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OPINION - An assignment for the President

by Chris Conley

I was off on Friday, and will return to the WSAU Wisconsin Morning News on Monday.

NEWS BLOG (WSAU)  Maybe Pat Buchanan is right. He's written for years that multiculturalism is a failure. People tend to bond and prefer to be with their own kind.

Even if you disagree, there's evidence to back up his point. When the former Soviet Union disintegrated, the new nations that formed were ethnic -- not political. Uzbeks for Uzbekistan, Georgians for Georgia. Those who took up arms were the groups that didn't have the numbers or clout to get their own countries, and they tended to cluster into small communities and enclaves of their own. The same happens in our cities. Los Angeles has distinctive Black, Hispanic and Asian neighborhoods. Gangs form along ethnic lines. We self-segregate into almost exclusively white chruches and almost exclusively black or Hispanic churches. Even in a high school lunchroom, very often students will sit with their own kind.

And very often ethnic groups see things differently.

Black-America cheered in 1995 when OJ Simpson was acquitted. After perceiving the criminal justice system as unfair for decades, the perception of an unjust verdict in favor of an African-American was celebrated. There was overwhelming DNA evidence that Simpson murdered his wife and her friend. But that was swept away by the simple-minded cliche "if the glove doesn't fit, you must acquit".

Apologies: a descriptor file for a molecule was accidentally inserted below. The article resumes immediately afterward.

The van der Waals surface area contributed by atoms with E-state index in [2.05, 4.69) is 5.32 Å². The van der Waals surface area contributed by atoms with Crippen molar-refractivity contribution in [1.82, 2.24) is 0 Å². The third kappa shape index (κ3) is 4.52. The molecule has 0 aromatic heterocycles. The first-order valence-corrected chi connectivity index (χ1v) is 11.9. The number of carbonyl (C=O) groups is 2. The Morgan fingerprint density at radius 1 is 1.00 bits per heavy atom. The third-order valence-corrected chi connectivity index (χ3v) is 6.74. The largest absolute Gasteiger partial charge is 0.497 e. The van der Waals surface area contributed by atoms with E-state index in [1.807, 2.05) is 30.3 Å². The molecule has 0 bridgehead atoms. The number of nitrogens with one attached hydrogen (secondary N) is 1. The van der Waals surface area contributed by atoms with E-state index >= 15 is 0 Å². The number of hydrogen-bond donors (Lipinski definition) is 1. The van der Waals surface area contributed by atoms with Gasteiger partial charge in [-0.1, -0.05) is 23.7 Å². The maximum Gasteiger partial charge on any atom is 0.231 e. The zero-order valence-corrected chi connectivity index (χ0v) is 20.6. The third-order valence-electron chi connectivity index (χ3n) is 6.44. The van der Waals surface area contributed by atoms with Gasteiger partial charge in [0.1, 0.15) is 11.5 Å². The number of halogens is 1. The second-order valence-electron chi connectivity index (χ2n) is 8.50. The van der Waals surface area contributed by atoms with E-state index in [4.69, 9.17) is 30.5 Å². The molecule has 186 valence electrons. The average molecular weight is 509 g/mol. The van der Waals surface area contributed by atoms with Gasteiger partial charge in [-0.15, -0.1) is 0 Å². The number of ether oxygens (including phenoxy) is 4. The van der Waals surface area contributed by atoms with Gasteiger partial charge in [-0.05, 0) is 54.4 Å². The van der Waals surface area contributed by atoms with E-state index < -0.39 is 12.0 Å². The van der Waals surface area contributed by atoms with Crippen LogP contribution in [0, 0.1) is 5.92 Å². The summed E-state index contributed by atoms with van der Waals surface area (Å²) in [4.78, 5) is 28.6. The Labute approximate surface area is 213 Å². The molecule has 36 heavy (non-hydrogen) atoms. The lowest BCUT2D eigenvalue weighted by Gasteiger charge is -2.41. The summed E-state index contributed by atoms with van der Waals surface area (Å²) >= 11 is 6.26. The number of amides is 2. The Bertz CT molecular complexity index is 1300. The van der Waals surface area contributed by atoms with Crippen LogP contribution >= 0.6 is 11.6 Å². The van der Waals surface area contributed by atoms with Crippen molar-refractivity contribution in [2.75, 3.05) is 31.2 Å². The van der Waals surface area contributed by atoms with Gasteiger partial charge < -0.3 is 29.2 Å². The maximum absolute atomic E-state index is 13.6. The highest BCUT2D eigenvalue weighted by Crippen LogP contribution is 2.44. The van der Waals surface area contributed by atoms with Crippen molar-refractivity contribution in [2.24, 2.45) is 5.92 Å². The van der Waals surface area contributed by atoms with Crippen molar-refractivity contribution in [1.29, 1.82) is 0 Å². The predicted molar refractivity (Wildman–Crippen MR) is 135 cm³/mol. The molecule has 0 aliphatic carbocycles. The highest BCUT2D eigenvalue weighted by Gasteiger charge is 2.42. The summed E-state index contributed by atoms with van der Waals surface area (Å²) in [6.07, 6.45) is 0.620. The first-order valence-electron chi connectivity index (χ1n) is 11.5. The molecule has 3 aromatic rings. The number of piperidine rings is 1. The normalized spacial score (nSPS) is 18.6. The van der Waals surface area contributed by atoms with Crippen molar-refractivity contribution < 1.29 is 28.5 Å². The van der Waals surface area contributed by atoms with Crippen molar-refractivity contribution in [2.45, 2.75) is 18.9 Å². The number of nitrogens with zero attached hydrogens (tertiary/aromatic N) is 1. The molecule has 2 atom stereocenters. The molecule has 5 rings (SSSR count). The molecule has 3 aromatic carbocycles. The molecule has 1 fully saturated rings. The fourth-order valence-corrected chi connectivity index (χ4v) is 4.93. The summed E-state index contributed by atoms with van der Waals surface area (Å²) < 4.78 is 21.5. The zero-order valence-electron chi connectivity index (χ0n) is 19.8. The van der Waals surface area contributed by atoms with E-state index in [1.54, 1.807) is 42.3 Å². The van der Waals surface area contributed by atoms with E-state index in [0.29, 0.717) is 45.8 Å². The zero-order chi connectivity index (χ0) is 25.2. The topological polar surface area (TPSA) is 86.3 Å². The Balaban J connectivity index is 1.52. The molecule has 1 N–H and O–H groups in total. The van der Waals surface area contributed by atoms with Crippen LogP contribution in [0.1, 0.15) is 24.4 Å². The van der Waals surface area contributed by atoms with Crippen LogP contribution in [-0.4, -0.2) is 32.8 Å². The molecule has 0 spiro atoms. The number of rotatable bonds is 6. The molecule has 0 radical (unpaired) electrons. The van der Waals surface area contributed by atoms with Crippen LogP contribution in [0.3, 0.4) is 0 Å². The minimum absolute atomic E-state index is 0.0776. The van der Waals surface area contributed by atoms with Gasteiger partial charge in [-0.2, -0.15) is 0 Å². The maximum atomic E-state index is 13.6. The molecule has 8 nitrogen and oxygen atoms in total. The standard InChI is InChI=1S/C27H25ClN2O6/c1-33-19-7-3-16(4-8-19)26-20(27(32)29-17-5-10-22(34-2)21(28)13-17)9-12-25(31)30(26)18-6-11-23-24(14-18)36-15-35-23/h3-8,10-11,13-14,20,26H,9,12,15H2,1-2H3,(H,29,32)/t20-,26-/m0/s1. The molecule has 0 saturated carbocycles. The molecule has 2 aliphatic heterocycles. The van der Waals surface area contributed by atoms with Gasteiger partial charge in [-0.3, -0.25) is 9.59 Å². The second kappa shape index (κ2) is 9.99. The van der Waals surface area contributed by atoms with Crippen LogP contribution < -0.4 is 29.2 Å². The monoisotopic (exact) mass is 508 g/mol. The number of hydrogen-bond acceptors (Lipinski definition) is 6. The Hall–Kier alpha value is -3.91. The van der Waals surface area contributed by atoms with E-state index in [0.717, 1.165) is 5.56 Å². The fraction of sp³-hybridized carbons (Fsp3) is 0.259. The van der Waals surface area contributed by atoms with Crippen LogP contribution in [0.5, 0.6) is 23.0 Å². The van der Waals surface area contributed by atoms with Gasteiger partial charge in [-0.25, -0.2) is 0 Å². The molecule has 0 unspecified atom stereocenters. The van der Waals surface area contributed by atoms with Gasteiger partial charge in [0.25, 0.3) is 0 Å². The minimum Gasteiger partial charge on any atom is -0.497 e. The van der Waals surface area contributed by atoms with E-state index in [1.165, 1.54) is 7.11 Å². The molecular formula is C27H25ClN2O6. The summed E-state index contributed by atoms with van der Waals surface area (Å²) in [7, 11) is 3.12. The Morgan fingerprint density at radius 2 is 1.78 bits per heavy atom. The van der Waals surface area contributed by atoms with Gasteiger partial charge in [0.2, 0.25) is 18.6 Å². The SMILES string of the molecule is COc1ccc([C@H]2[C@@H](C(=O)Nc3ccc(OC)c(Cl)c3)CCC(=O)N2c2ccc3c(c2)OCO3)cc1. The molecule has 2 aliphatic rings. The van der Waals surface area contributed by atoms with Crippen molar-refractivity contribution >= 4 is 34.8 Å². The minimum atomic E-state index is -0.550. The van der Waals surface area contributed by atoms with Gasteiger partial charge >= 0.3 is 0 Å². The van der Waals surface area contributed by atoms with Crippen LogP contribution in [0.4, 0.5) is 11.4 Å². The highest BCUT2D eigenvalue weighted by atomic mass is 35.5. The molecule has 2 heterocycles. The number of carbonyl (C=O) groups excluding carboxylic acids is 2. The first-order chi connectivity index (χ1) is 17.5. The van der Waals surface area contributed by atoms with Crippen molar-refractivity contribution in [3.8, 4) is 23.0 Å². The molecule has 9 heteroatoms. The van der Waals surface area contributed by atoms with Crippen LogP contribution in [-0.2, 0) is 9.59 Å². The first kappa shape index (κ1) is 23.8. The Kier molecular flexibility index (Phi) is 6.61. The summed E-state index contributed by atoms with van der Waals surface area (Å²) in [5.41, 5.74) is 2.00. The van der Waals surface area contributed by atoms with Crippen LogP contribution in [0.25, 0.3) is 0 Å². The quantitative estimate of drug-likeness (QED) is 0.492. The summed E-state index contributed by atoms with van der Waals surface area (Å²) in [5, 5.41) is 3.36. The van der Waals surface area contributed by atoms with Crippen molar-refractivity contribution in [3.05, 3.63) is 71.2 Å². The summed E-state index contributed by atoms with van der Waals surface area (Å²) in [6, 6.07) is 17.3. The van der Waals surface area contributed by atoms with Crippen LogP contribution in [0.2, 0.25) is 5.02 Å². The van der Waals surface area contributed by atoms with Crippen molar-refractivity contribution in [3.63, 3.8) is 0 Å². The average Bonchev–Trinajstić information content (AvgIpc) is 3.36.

Fast forward 18 years. There is only one eye-witness to the Trayvon Martin-George Zimmerman fight. His testimony: Martin was the aggressor, ending up on-top of Zimmerman and beating him "MMA-style, ground and pound." What happened leading up to that is unknown. The end result is a shooting in self-defense, and a jury verdict of 'not guilty'. But those plain facts are only how white-America sees it. Black-America sees a case of racial-profiling. 

Now President Obama has interjected into this case again: "You know, when Trayvon Martin was first shot, I said that this could have been my son. Another way of saying that is Trayvon Martin could have been me, 35 years ago." Really, Mr. President? You could have been involved in a street-brawl with someone who was following you? That might have been you, in another time and place, beating a person that you had straddled on the ground? You would not have had the skills to defuse the situation?

The President is an intelligent man. He is the leader of our nation. He is also black. And on Friday he said, "There are very few African-American men in this country who haven't had the experience of being followed when they were shopping in a department store. That includes me... There are very few African-Americans who haven't had the experience of getting on an elevator and a woman clutching her purse nervously and holding her breath until she had a chance to get off. That happens often."  Our President urges all Americans to examine themselves to see if the harbor any racism in their hearts. Yes, self-reflection is fine. But I also have an exercise for President Obama: examine your heart, and explain why your verdict in the Zimmerman trial would be so different than the correct one.